“We really have no idea what Dolores is trying to tell us, but all these options seem to suggest that she could be plotting something big. Assuming that her consciousness somehow survived inside Rehoboam, it’s likely only a matter of time before she escapes back into the real world or even onto the internet. If you think Westworld Season 4 is starting to sound like the plot of Avengers: Age of Ultron, well, you’re not wrong.

The only thing more dangerous than a Dolores who’s made copies of herself may be a Dolores who can literally be everywhere at once because she no longer needs a physical body at all. Westworld Season 4 just got interesting.”


Sigh. Well, Dolores is probably a god I’d be OK with, since she “sees the beauty” in things. My guess is she’s going to make the hosts/robots do things they don’t want “to help them.” Maybe Caleb will even try and rise against her because he won’t know it’s her and she’ll be seen as another thing controlling their freedom like some new Skynet… I don’t see this going anywhere original anymore but we’ll see.

GABBLER RECOMMENDS: Westworld’s Female Hosts Signal a Shift In Our Fear of Robots by Becky Ferreira

“If we look at the early stories around creating artificial women, like Pandora, who was an artificial creation by the gods, of course she unleashed all the terror in the world,” Devlin, whose forthcoming book Turned On examines human-robot sexual interactions, told me over Skype.

“She did the wrong thing and messed up,” she said. “It’s the whole Christian Eve [narrative] as well. You’ve got this really long-standing trope about women—don’t let them do anything, they’ll get it wrong, they’ll do it bad.”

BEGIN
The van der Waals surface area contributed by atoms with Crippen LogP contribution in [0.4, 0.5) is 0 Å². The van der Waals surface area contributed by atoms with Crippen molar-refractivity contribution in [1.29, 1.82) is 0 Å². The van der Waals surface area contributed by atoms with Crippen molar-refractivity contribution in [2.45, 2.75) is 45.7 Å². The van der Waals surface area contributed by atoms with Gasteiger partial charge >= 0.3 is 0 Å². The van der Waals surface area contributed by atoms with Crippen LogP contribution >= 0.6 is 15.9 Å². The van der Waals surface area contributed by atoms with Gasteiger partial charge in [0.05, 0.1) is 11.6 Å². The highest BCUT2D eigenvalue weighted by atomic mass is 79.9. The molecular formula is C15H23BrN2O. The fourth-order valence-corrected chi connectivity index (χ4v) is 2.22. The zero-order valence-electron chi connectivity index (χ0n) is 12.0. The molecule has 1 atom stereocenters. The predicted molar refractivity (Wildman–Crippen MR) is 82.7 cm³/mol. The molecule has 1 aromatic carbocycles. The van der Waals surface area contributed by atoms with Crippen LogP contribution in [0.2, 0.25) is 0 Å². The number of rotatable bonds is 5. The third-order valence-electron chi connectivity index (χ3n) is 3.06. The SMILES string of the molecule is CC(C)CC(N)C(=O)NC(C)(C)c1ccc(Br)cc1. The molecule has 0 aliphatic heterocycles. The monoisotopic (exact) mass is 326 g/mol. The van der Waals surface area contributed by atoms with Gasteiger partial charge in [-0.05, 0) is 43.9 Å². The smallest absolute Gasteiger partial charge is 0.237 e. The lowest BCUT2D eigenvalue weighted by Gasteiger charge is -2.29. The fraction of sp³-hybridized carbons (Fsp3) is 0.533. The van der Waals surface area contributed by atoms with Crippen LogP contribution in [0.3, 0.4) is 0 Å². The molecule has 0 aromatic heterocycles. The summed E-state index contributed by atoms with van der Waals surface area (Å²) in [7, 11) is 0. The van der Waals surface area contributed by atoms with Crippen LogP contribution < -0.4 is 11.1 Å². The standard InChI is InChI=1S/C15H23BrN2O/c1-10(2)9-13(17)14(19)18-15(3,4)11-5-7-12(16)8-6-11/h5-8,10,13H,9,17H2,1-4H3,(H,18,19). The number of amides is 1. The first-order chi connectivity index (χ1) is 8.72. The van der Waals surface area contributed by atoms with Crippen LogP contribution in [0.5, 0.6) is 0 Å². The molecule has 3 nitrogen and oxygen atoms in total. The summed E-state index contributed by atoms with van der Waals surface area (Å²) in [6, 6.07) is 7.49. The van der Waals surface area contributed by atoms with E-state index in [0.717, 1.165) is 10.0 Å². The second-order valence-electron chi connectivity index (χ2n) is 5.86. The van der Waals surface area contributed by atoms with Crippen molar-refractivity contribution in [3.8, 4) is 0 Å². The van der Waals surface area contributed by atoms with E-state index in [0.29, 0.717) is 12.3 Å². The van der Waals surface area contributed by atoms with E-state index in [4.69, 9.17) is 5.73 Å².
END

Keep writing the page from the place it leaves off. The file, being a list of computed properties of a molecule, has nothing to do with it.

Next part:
Empowering women with knowledge is hardwired into Western storytelling as a recipe for disaster, regardless of whether those women are human or robotic. This is the central dynamic in that opening scene between Bernard and Dolores. Bernard is not physically intimidated by Dolores; he specifies that it’s her mind and its evolution that frightens him. What will be the outcome of all her ruminations?

Bernard suspects, and the show confirms, that it will be bloody and chaotic, just like so many past stories in which women get wise and wreak havoc. Ex Machina toys with a similar undercurrent in which a female robot (Alicia Vikander) learns enough about the men keeping her captive to exploit their weaknesses.

That connection between female intellectual maturation and extremely watchable catastrophe is further reflected in Westworld’s choice to make female hosts, particularly Dolores and Maeve (Thandie Newton), much more active agents of rebellion than their male companions Teddy (James Marsden) and Hector (Rodrigo Santoro).

These artificial men are also repeatedly victimized in the show—we see implied sexual violence against them by the staff and they are treated as target practice for the guests. But Teddy follows Dolores somewhat questioningly, and Hector follows Maeve totally unquestioningly, and both seem to experience their newfound independence vicariously through the women.

What makes these unthinking male warrior robots so scary is that they don’t generally buck their directives. Even in cases where male robots are able to supercede their programming, like Sonny in the 2004 film I, Robot or HAL-9000 in 2001: A Space Odyssey, they do so in dedication to a larger mission goal rather than for their own independence.


With this response, she further undermines Lee’s dignity, while simultaneously demonstrating that she can be self-aware about her own coding.


#TBT – The Old Westworld

That time the guy who would write Jurassic Park thought up this equally dysfunctional theme park. 1973.